The white noise album

TO HEAR IS TO SEE/HÖREN IST SEHEN, currently on view at the Triangle Project Space, is the culmination of a 10-years-plus collaborative project. The exhibition features more than 100 sound works, each paired with a photo and text. The first showing was in 1996, and with each subsequent exhibition the collection has grown. It has toured South and Central America, made a stop in Toronto, and is retiring with this final installment in San Antonio. Close to 150 artists are represented, counting the photographers chosen as collaborators by some of the sound artists. To listen to all of the works would take more than two days. The inability to experience the entirety of the installation is its only real downfall. It is also nearly impossible to discuss a singular work or artist; the exhibition is best perceived as a whole. An evolution of the medium over a timespan, it represents the influence of technology on both our aural world and the artists’ abilities to capture, create, and manipulate sound.

Upon entering TPS to view HÖREN IST SEHEN, I was engaged immediately in a strangely interactive and removed experience. Being a Sunday, the gallery was closed and its proprietors were on business in Mexico. After being let in, I called gallery co-director Peter Glassford on his cell phone and proceeded to turn on the sound installation under his instruction. First, I had to connect the transmitter to a small car battery — white wire to the negative terminal, red to the positive. I feared blowing up the battery, frying the transmitter, and maybe even melting the precariously close Mac laptop. But the instructions were simple and I succeeded.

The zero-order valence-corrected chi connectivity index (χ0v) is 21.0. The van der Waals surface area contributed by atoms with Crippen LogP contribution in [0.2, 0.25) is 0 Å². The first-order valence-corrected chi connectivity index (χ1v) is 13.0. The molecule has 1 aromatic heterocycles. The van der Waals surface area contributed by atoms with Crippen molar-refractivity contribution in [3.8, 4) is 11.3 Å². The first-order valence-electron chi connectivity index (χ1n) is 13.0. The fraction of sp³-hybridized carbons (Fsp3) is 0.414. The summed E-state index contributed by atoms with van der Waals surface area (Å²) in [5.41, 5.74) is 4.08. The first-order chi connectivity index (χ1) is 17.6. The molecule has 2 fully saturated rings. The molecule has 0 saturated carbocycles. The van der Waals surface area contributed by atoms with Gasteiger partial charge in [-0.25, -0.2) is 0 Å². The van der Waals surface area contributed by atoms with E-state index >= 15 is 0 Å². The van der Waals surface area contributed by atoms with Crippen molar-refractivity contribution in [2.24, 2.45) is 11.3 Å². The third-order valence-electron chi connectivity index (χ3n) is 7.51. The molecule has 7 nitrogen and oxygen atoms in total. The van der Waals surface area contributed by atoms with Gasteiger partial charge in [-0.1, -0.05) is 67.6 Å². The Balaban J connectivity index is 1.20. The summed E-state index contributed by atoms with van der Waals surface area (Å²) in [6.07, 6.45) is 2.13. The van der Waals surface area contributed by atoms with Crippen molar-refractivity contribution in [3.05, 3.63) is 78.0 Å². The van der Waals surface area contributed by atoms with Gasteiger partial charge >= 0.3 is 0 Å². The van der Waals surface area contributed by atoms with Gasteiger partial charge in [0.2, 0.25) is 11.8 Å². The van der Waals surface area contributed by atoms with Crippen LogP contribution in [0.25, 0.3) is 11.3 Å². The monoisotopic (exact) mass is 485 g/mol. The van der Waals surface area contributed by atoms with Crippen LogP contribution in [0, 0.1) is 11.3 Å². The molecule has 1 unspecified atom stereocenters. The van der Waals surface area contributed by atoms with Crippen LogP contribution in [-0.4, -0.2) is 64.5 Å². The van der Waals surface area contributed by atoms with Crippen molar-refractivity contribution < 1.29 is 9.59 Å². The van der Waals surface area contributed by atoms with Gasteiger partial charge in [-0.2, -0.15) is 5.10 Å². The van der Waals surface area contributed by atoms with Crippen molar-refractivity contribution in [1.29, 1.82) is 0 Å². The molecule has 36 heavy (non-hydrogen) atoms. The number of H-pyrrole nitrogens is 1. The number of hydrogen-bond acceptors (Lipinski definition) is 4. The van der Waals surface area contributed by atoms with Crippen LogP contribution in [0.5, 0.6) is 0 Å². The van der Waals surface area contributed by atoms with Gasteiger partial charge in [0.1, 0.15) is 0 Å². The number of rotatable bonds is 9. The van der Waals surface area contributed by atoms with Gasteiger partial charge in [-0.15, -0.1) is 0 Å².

The sound files, stored in the iTunes of the Mac could now be played across the short airwaves to the boom box receiver nonchalantly placed on a pedestal in the middle of the adjoining gallery. It has the feel of pirate radio and though I am uncertain if the small broadcast is illegal, I like to think I might have been breaking a few laws.

The sense of awe and excitement does not end there. A single line of black-and-white photos paired with text wrap the gallery walls all the way around. Each photo is also stored in the Mac as a marker with the sound file, creating an index by which to see and match the works. I am not certain that at the exhibition’s current size this is necessary. I found this task a bit daunting and much preferred letting chance determine whether I would see the photo, read the text, and hear the sound together. The photos appear to represent everything from reaction to inspiration, and the writings are a mixture of poetry, narration, description, and philosophy — an anthology of what sound means to each artist.

The sound works themselves are amazingly different and yet the same. Created by artists from varied backgrounds, including some musicians, the pieces range from white noise to layered conversations, city sounds to those of nature. I could have danced to one, while another was certain to cause a headache, and one conversation bled into another, only the subtle change in language a delayed cue that one work ended and another began. The small boom box easily fills the large empty room without overpowering the gallery. I experienced a total loss of time, even space. The white cube could have been anywhere. Some works were under a minute, while others extended to almost an hour. The experience could be described as any moment or great dream, and inspires the desire to listen more carefully to our world.



By appt.
Through Apr 19
Triangle Project Space
416 E. LaChapelle St.
(210) 224-7587